Published online by Cambridge University Press: 07 October 2011
Communication technologies and the internet have created an explosion in the number and types of groups that exist in contemporary society – some of which could not have been imagined twenty years ago. The ubiquitous range of information and communication technologies (from hand-held devices to laptops to videoconference rooms to virtual reality immersion labs) provides a variety of channels (audio, video, text, tactile, and graphics in two and sometimes three dimensions) and functionality (communication, collaboration, file sharing, social networking, etc.) which has enabled groups to move beyond the conventional “same time, same place” model of face-to-face groups to an “anytime, anywhere” or even an “all the time, everywhere” model of the digital world (Hollings-head and Contractor, 2002). Some types of online groups, which were novel fifteen years ago, are now commonplace, such as geographically distributed work teams and internet-based discussion forums and online communities.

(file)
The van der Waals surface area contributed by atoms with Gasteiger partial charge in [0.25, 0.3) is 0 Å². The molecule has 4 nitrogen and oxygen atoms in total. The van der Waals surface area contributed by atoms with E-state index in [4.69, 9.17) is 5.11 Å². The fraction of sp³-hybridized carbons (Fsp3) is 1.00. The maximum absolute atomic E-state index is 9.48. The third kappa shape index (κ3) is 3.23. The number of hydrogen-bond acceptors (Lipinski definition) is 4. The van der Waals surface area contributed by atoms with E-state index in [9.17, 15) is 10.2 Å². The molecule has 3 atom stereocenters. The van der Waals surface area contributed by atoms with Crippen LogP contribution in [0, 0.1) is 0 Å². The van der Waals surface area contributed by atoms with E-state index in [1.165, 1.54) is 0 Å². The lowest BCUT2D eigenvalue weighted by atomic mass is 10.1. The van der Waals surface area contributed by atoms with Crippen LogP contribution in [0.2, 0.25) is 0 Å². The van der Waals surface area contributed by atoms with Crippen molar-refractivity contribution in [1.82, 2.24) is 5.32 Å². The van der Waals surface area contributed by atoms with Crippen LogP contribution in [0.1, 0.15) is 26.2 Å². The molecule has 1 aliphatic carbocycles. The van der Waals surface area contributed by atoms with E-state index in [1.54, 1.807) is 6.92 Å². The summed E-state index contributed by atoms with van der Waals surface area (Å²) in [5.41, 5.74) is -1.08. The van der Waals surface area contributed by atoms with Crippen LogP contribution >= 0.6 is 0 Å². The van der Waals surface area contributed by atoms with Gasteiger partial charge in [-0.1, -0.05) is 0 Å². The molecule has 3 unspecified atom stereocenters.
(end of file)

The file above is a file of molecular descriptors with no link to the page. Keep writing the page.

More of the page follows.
With the advent of Web 2.0 and Web 3.0 on the horizon, new group forms are continually emerging. Facebook, MySpace, and other social networking sites have enabled people with common acquaintances, similar interests, or complementary goals from across the country or around the world to connect and, in some cases, form discussion groups, friendship groups, political action groups, and even business ventures. Some multiplayer online games, such as “World of Warcraft,” are organized around “guilds” and players must work as a team to overcome obstacles and achieve goals. Virtual worlds, such as Second Life, are user-defined and user-created environments where “residents” can explore, meet other “residents,” socialize, participate in individual and group activities, and conduct business (Wikipedia, 2008).